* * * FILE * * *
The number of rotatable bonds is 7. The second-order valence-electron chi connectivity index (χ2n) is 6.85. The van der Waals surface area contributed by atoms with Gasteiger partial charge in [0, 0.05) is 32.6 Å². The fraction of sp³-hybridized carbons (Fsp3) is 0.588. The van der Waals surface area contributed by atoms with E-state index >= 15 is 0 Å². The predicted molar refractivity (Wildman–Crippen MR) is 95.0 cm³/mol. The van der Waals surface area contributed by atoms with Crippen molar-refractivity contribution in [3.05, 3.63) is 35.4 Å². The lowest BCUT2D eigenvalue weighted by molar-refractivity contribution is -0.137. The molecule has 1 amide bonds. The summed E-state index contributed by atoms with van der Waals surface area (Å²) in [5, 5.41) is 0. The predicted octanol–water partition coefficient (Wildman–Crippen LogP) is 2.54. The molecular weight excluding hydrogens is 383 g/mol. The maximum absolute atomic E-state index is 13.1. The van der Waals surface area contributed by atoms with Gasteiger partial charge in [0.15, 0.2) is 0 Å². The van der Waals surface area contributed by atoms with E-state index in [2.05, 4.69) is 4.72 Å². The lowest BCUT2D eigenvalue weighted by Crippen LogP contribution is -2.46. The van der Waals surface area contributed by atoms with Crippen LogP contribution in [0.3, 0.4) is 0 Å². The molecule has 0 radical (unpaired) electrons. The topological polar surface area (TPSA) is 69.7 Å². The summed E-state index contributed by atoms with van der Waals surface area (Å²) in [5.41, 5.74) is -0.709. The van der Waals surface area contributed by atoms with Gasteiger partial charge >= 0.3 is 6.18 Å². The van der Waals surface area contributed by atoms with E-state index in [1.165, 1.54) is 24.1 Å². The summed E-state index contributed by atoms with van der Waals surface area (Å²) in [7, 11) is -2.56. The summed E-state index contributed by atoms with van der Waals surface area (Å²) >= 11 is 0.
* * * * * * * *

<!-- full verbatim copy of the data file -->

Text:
The number of rotatable bonds is 7. The second-order valence-electron chi connectivity index (χ2n) is 6.85. The van der Waals surface area contributed by atoms with Gasteiger partial charge in [0, 0.05) is 32.6 Å². The fraction of sp³-hybridized carbons (Fsp3) is 0.588. The van der Waals surface area contributed by atoms with E-state index >= 15 is 0 Å². The predicted molar refractivity (Wildman–Crippen MR) is 95.0 cm³/mol. The van der Waals surface area contributed by atoms with Crippen molar-refractivity contribution in [3.05, 3.63) is 35.4 Å². The lowest BCUT2D eigenvalue weighted by molar-refractivity contribution is -0.137. The molecule has 1 amide bonds. The summed E-state index contributed by atoms with van der Waals surface area (Å²) in [5, 5.41) is 0. The predicted octanol–water partition coefficient (Wildman–Crippen LogP) is 2.54. The molecular weight excluding hydrogens is 383 g/mol. The maximum absolute atomic E-state index is 13.1. The van der Waals surface area contributed by atoms with Gasteiger partial charge in [0.15, 0.2) is 0 Å². The van der Waals surface area contributed by atoms with E-state index in [2.05, 4.69) is 4.72 Å². The lowest BCUT2D eigenvalue weighted by Crippen LogP contribution is -2.46. The van der Waals surface area contributed by atoms with Crippen LogP contribution in [0.3, 0.4) is 0 Å². The molecule has 0 radical (unpaired) electrons. The topological polar surface area (TPSA) is 69.7 Å². The summed E-state index contributed by atoms with van der Waals surface area (Å²) in [5.41, 5.74) is -0.709. The van der Waals surface area contributed by atoms with Gasteiger partial charge >= 0.3 is 6.18 Å². The van der Waals surface area contributed by atoms with E-state index in [1.165, 1.54) is 24.1 Å². The summed E-state index contributed by atoms with van der Waals surface area (Å²) in [7, 11) is -2.56. The summed E-state index contributed by atoms with van der Waals surface area (Å²) >= 11 is 0.